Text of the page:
More effective police action alone, however, is not the answer. Nor is Moscow prepared to take sole responsibility for turning the situation in Daghestan around, as Medvedev made clear when he told Magomedov peremptorily "You're president, it's up to you to continue what you've started."

That retort suggests that Medvedev may be having second thoughts about his choice of Magomedov, a former Daghestan parliament speaker who owes his job primarily to his father Magomedali, who headed the republic from 1994 to 2006.

The litany of complaints aired in Sochi last week substantiate the widely held perception that the Kremlin has no comprehensive strategy for tackling the problems that plague the North Caucasus as a whole, or the individual republics. Other analysts argued at the time of Khloponin's appointment six months ago that even if such a plan existed, the firmly entrenched regional elites would fight tooth and nail to thwart its implementation.

Medvedev may, in the final analysis, decide he has no choice than to revert to Putin's policy of brute force in a desperate bid to stabilize the region prior to the 2014 Winter Olympics in Sochi.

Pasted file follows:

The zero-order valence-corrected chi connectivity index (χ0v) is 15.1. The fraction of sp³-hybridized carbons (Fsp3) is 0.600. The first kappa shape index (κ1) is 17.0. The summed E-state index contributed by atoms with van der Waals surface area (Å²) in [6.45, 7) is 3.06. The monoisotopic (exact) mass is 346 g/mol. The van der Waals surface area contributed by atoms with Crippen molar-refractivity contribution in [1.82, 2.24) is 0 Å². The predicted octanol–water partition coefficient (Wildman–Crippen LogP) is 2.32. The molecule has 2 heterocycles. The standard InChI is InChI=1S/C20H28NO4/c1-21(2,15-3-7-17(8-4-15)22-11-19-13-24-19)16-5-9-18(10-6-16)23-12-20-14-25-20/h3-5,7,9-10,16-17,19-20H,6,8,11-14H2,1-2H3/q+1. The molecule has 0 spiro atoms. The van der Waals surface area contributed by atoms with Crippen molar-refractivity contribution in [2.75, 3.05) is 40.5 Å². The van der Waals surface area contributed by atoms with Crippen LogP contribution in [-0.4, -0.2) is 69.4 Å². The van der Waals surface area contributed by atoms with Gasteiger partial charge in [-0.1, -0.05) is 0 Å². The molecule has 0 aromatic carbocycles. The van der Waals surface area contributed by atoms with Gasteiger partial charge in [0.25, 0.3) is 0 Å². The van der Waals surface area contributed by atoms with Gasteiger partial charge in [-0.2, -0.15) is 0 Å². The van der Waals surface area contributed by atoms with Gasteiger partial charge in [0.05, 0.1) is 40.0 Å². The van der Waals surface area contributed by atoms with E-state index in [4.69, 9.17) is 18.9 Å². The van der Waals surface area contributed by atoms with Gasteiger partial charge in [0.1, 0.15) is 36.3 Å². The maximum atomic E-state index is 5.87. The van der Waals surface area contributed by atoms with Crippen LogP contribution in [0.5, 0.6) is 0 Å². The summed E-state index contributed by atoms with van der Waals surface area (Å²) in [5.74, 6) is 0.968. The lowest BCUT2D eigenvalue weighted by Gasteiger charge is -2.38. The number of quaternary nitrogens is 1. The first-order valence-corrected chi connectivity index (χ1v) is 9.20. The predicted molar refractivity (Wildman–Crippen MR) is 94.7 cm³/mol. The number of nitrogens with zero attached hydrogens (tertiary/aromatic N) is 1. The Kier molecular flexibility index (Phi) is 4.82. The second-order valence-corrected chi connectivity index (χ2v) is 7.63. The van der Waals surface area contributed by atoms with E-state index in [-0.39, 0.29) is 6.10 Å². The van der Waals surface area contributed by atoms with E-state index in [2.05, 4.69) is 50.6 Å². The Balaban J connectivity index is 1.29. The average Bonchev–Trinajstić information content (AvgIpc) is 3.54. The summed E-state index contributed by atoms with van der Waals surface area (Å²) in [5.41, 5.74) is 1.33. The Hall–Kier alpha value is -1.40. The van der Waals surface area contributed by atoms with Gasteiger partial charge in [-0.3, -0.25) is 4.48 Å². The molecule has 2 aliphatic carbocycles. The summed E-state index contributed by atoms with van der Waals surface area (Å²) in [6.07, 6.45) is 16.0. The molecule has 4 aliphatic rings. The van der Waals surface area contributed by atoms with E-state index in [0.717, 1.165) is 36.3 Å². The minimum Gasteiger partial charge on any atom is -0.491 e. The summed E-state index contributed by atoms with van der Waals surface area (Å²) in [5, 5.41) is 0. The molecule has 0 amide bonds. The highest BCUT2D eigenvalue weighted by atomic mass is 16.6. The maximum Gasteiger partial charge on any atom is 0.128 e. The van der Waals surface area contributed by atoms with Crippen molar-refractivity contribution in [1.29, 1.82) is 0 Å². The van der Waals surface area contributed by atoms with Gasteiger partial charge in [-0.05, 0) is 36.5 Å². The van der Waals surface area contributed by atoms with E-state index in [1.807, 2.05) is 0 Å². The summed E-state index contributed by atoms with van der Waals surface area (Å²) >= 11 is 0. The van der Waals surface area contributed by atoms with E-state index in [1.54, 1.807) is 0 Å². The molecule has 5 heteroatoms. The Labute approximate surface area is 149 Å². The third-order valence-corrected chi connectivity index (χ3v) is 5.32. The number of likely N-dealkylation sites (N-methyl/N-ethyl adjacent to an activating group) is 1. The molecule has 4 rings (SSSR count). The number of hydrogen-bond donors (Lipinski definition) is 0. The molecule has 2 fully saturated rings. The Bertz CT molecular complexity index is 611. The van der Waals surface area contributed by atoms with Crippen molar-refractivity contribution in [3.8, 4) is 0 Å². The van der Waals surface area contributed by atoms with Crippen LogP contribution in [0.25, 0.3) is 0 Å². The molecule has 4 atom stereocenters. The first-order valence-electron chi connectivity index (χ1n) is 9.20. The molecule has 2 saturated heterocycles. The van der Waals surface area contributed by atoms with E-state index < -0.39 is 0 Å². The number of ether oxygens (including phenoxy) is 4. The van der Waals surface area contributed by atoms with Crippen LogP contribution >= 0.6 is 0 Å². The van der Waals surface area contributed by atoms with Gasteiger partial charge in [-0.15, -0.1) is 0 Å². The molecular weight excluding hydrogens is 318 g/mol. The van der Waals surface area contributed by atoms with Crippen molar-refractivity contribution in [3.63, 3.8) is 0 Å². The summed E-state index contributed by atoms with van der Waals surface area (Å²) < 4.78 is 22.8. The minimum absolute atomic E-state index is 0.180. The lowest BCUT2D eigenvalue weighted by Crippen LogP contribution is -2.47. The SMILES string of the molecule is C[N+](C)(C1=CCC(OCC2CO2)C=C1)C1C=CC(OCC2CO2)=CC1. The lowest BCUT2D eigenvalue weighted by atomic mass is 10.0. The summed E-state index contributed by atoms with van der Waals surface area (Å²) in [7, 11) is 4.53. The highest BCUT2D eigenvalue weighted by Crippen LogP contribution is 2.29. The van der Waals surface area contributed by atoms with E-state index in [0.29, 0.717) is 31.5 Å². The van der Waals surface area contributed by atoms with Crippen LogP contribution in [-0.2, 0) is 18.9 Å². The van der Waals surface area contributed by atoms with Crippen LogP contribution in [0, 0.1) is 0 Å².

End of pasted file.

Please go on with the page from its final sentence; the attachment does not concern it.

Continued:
Tags: Daghestan,North Caucasus

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About This Blog

This blog presents analyst Liz Fuller's personal take on events in the region, following on from her work in the "RFE/RL Caucasus Report." It also aims, to borrow a metaphor from Tom de Waal, to act as a smoke detector, focusing attention on potential conflict situations and crises throughout the region. The views are the author's own and do not represent those of RFE/RL.